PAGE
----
Speaking of hilarious and brilliant turns, we get some great subplots with other characters in this final season premiere too. Gavin, of course, is continuing to try and manage the impending merger between Hooli and Amazon, only to become enraged when he learns that Amazon wants to completely scrub the Hooli name from their branding, despite Gavin keeping his salary, influence and perks after the merger. Gavin’s own pride leads to him rejecting the Amazon deal, which goes through anyway, and leaves Hooli’s assets in Amazon’s hands, while Gavin gets to keep the name, and a handful of divisions that Amazon didn’t want. This amusingly mirrors a real-world event, namely the Disney-Fox merger, which went through in the end, and only left the FOX network to keep its old identity. Granted, that was an FCC stipulation, not an intentional pass by Disney, but even so, Gavin having to watch his shrunken Hooli building having to be subletted from El Pollo Loco was also nicely just desserts for him, while still allowing Gavin to keep some sort of influence on this series, even as it heads into its final batch of episodes.
Dinesh and Gilfoyle also headlined a very funny subplot in this final season premiere, wherein Gilfoyle runs an experiment to see whether he can fool Dinesh with an A.I. of himself. Naturally, Gilfoyle is successful, and Dinesh eventually realizes that he’s been instant messaging an A.I. Gilfoyle, leading to Dinesh begging Gilfoyle to craft his own A.I. Dinesh, so he can avoid dealing with an annoying and inept Pied Piper employee. Gilfoyle acquiesces, and Dinesh, being Dinesh, lets the A.I. into his contact list so it can interact with his family members. This comes with the unforeseen consequence of the A.I. Dinesh contacting the A.I. Gilfoyle, which results in seven million E-mails’ worth of racist rhetoric and insults on the servers, eventually leading to the two being pulled into HR, and having to delete the A.I.’s. This subplot isn’t really relevant to the show’s ongoing narrative, but it’s incredibly funny nonetheless, and helps round off this episode very nicely.
The only small gripe with this otherwise very strong final season premiere for Silicon Valley is its final moments, wherein Jared absent-mindedly drives to the old incubator that Pied Piper started in, wherein he re-encounters Big Head and Jian-Yang. It’s here that Jared begins to question his place at Pied Piper, and subsequently decides to mentor a difficult incubee named Gwart. This could certainly be an interesting shakeup to the leads’ status quo, especially considering that Silicon Valley is now in its ending stretch, but this turn nonetheless feels very sudden. Jared has spent so much time being a fiercely loyal underling to Richard that a brief phone call from his therapist doesn’t feel like a realistic means through which Jared would sever ties with Pied Piper. Despite that small narrative hiccup though, “Artificial Lack of Intelligence” nonetheless kicks off Silicon Valley’s sixth and final season on a fantastic note. There was a strong core plot with some great implications for Pied Piper’s new corporate direction, which was also balanced by two richly funny subplots. As sad as I am that Silicon Valley is now in its last season, it’s also true that the show clearly won’t be overstaying its welcome. That’s fine by me, since it seems like the series’ last hurrah is so far poised to go out on a high note!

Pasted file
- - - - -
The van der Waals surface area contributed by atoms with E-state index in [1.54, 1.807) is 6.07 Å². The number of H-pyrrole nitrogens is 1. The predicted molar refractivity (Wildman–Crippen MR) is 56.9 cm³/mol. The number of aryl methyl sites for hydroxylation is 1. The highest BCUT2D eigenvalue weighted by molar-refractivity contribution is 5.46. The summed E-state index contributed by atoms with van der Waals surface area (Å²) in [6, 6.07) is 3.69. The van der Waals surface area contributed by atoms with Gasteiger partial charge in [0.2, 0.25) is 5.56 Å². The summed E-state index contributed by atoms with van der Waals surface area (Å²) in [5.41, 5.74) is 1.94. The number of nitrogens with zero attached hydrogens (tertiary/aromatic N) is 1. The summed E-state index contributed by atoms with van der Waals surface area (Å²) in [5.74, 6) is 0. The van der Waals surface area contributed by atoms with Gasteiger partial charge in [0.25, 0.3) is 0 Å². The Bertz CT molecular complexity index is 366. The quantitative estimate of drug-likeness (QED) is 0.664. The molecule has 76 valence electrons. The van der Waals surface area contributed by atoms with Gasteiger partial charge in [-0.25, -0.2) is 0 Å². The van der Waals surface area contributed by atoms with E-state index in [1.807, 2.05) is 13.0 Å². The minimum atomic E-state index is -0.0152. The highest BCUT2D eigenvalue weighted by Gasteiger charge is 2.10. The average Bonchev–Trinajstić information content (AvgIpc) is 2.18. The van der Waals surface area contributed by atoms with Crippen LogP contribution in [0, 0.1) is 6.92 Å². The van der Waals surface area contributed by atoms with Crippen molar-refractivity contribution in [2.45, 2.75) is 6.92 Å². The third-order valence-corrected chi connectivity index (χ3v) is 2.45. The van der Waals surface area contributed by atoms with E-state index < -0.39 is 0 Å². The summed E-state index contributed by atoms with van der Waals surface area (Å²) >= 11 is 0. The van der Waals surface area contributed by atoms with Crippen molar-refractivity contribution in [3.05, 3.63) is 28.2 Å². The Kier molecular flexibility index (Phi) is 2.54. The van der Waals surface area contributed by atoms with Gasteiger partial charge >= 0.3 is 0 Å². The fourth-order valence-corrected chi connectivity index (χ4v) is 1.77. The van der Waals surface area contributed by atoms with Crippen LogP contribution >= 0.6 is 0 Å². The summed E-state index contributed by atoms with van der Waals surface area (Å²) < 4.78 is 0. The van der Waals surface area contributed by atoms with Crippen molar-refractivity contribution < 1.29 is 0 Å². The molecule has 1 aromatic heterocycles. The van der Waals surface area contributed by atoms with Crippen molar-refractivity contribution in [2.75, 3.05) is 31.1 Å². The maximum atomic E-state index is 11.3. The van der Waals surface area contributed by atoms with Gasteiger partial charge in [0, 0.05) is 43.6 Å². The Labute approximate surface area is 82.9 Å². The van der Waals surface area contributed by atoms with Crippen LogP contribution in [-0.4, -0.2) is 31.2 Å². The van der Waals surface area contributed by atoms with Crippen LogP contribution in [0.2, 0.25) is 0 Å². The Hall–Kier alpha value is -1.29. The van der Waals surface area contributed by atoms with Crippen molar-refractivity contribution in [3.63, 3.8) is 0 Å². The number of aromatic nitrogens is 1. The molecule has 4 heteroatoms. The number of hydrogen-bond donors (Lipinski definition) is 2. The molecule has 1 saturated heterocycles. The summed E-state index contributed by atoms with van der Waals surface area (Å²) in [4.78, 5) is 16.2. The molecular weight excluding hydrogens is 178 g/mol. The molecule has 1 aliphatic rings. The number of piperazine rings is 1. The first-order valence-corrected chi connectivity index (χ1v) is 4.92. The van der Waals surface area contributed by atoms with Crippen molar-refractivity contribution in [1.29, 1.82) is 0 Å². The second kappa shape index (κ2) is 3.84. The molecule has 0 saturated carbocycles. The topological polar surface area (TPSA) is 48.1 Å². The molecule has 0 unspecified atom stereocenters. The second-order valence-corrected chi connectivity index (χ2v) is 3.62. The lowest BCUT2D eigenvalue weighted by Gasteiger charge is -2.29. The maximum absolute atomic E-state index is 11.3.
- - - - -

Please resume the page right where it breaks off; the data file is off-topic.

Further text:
- Richard's attempt to get back at Colin coming back to haunt him
- Hilarious A.I. experiment between Dinesh and Gilfoyle
- Gavin's pride losing him most of his Hooli assets
- Jared leaving Pied Piper feels too rushed